E-Crete™ - concrete, no cement
Commercial production of environmentally friendly E-Crete™, the world's first geopolymer alternative to conventional concrete, began in Melbourne in February. This follows 15 years of research and development, which resulted in a revolutionary product that uses recycled waste from power stations and blast furnaces, and produces 80 per cent less CO2 during manufacture than concrete.
Zeobond, the developers and manufacturers of E-Crete™, will open plants later this year in Asia and the USA to supply the international market. Once the product has been proven in the marketplace and regulatory barriers overcome, "the sky is the limit" for potential sales, according to David Brice, the company’s Operations Manager.
"At this point E-Crete™ is really in the proving ground," Mr Brice says. "We have a lot of regulatory barriers to overcome, and we're entering a market that's heavily competitive. At this stage there are certain applications where E-Crete™ is more effective than others, for example, its high acid resistance makes it appropriate for chemicals handling, and its high fire resistance for heavy industry where there's a lot of heat."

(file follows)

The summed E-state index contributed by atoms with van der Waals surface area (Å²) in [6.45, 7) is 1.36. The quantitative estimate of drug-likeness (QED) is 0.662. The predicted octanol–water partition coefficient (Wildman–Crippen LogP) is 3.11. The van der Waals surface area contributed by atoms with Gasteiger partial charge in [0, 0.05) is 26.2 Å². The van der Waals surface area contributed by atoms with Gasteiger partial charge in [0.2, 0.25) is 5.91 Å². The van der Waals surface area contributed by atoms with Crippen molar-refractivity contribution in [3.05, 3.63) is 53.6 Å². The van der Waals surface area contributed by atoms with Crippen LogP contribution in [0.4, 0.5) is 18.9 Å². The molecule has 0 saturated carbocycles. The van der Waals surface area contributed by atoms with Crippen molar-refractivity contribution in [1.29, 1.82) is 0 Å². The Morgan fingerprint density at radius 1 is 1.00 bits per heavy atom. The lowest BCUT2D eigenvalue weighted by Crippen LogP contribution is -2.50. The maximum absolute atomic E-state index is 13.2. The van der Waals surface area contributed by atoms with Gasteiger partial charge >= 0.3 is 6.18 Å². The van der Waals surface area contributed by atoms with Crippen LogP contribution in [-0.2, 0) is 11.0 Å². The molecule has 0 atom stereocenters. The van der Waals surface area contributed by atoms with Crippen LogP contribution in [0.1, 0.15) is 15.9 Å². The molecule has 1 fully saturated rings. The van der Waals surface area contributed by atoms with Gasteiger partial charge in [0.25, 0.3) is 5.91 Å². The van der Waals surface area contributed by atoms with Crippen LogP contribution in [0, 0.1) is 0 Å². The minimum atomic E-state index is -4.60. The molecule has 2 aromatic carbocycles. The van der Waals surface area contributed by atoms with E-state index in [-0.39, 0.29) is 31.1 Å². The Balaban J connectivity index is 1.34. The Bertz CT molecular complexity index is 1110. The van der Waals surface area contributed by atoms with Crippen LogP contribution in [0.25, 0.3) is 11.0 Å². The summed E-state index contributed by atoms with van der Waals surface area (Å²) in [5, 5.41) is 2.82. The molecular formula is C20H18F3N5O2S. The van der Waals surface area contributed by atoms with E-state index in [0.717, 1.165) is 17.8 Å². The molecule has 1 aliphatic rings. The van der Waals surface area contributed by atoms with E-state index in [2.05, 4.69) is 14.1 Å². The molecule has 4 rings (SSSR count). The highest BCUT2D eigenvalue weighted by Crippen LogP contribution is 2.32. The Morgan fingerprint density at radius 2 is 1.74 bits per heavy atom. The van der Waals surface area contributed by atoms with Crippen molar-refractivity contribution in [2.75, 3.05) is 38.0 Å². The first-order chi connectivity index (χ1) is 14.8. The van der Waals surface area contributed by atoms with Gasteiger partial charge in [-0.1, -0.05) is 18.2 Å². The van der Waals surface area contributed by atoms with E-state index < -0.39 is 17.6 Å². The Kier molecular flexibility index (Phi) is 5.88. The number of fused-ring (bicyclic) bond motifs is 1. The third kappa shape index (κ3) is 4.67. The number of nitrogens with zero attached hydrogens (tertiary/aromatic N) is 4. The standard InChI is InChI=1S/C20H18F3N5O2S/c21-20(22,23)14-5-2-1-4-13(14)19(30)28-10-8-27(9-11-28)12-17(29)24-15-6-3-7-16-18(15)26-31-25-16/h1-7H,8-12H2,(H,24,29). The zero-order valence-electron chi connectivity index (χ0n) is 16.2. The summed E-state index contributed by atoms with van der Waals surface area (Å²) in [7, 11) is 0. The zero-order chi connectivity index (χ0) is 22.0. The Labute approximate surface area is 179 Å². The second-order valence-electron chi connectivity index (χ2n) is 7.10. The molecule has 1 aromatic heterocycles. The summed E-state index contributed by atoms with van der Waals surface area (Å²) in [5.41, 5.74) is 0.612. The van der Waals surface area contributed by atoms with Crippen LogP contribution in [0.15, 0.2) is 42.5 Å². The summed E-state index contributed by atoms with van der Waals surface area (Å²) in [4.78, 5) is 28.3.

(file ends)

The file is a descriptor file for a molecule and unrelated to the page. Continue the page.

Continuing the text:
According to the World Business Council for Sustainable Development, "concrete is the most widely used material on earth apart from water".
Demand is likely double in the next decade, particularly as developing nations step up infrastructure projects.
The manufacture of concrete is responsible for between five and eight per cent of global greenhouse gas emissions, created both from the high temperatures required to calcinate the limestone in cement and from the calcination chemical reactions. For every kilogram of cement produced, about 0.9 kilogram of CO2 is generated.
In E-Crete™, geopolymers are formed at room temperature by using industrial waste to form a solid binder that has a similar appearance and performance to conventional cement.
The waste materials used by Zeobond are fly ash and bottom ash from power stations, blast furnace slag from iron-making plants and concrete waste. Aluminates and silicates are extracted from the waste, and alkali, gravel and sand added to make geopolymer concrete.
While the activators in geopolymers do produce some CO2, the absence of high-temperature calcination reduces overall CO2 production by 80 per cent, according to independent tests of E-Crete™.
E-Crete™ was developed by Zeobond's CEO and founder, Jannie van Deventer, a former Dean of Engineering at Melbourne University. It is price competitive with conventional concrete.
For more information visit www.zeobond.com